Economics of Bacon and Natural Disasters

by: the Common Constitutionalist

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You may have noticed that the price of bacon is off the charts. I know I have. It appears to have basically doubled in the last months. Why?

It’s simple – supply and demand. Over the last few year demand for everything bacon has skyrocketed. It seems bacon is in everything. There is Maple Bacon ice cream for dogs. There are bacon cream Oreos, bacon flavored gumballs, bacon mayonnaise, bacon toothpaste and Amazon sells Lester’s bacon soda. I love bacon, but ick!

In February, Business Insider explained the effect the demand for bacon has had on the industry.

The country’s supply of frozen pork belly — the meat used to make bacon — fell from 53.4 million pounds in December 2015 to 17.8 million pounds in December 2016. That’s the lowest level the nation’s pork reserve has been at since 1957, according to US Department of Agriculture data. “Today’s pig farmers are setting historic records by producing more pigs than ever,” Rich Deaton, the president of the Ohio Pork Council, said in a statement highlighting the data. “Yet our reserves are still depleting.”

What we’re witnessing are naturally occurring market forces at work – basic economics – supply and demand, and why the cost of bacon has increased so much. As demand outstrips supply, prices naturally increase. If it didn’t, soon there would be no supply left. The free market, left to its own devices, devoid of government meddling, will then re-balance itself, allowing supply to catch up with demand. Bacon will then return to more reasonable prices.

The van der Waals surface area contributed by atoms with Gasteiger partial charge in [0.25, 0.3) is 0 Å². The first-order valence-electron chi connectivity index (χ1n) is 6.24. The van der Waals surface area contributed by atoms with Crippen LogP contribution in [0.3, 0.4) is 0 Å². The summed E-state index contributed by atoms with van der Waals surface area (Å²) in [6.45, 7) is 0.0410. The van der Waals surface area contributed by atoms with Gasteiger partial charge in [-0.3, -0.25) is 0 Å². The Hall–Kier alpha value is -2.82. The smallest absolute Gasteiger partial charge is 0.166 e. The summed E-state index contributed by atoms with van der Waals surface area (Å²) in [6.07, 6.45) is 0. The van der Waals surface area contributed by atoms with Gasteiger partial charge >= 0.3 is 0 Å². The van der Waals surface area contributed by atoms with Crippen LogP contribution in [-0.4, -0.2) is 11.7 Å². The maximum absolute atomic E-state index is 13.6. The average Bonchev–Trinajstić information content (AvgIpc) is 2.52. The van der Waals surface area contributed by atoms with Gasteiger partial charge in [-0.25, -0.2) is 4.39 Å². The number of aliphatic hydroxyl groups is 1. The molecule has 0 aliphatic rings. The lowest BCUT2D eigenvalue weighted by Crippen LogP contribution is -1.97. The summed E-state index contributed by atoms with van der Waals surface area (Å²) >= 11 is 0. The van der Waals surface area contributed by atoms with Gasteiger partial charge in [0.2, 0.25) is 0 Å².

Put it this way. You go to store to purchase something. For this scenario, it doesn’t matter what it is. Luckily, you happen upon a store offering the product at 50% off. Why? read more

Video Podcast – Pastor for Reproductive Rights – Price Gouging Can be Good

by: the Common Constitutionalist

A Female Methodist Reverend claims she was “moved by Scripture” to become an abortion advocate. She says her interpretation of the Bible called her to join the pro-abortion movement.

No one likes price-gouging – especially during times of exceptional need, as in the case of Hurricane victims. I argue that these pirates who jack up prices of goods and services actually perform a needed service to the desperate evacuees. read more